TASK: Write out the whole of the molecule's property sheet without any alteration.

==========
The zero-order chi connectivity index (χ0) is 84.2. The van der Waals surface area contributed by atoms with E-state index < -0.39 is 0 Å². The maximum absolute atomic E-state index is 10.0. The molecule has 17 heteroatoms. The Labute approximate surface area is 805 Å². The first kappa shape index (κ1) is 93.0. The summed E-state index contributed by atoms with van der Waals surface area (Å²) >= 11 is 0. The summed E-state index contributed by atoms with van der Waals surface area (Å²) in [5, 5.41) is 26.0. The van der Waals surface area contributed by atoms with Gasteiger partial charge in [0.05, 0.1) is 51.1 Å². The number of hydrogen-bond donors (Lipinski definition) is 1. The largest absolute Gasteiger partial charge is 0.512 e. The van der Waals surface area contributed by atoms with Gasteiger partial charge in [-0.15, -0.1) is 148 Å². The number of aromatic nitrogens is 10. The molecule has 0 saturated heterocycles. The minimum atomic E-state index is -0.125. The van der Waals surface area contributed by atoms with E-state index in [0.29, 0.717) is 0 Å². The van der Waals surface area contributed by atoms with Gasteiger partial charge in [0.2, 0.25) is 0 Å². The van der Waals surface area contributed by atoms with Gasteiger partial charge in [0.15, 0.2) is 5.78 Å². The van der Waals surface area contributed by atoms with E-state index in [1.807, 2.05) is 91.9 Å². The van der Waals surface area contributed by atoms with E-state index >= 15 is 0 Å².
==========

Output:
The zero-order chi connectivity index (χ0) is 84.2. The van der Waals surface area contributed by atoms with E-state index < -0.39 is 0 Å². The maximum absolute atomic E-state index is 10.0. The molecule has 17 heteroatoms. The Labute approximate surface area is 805 Å². The first kappa shape index (κ1) is 93.0. The summed E-state index contributed by atoms with van der Waals surface area (Å²) >= 11 is 0. The summed E-state index contributed by atoms with van der Waals surface area (Å²) in [5, 5.41) is 26.0. The van der Waals surface area contributed by atoms with Gasteiger partial charge in [0.05, 0.1) is 51.1 Å². The number of hydrogen-bond donors (Lipinski definition) is 1. The largest absolute Gasteiger partial charge is 0.512 e. The van der Waals surface area contributed by atoms with Gasteiger partial charge in [-0.15, -0.1) is 148 Å². The number of aromatic nitrogens is 10. The molecule has 0 saturated heterocycles. The minimum atomic E-state index is -0.125. The van der Waals surface area contributed by atoms with E-state index in [0.29, 0.717) is 0 Å². The van der Waals surface area contributed by atoms with Gasteiger partial charge in [0.2, 0.25) is 0 Å². The van der Waals surface area contributed by atoms with Gasteiger partial charge in [0.15, 0.2) is 5.78 Å². The van der Waals surface area contributed by atoms with E-state index in [1.807, 2.05) is 91.9 Å². The van der Waals surface area contributed by atoms with E-state index >= 15 is 0 Å².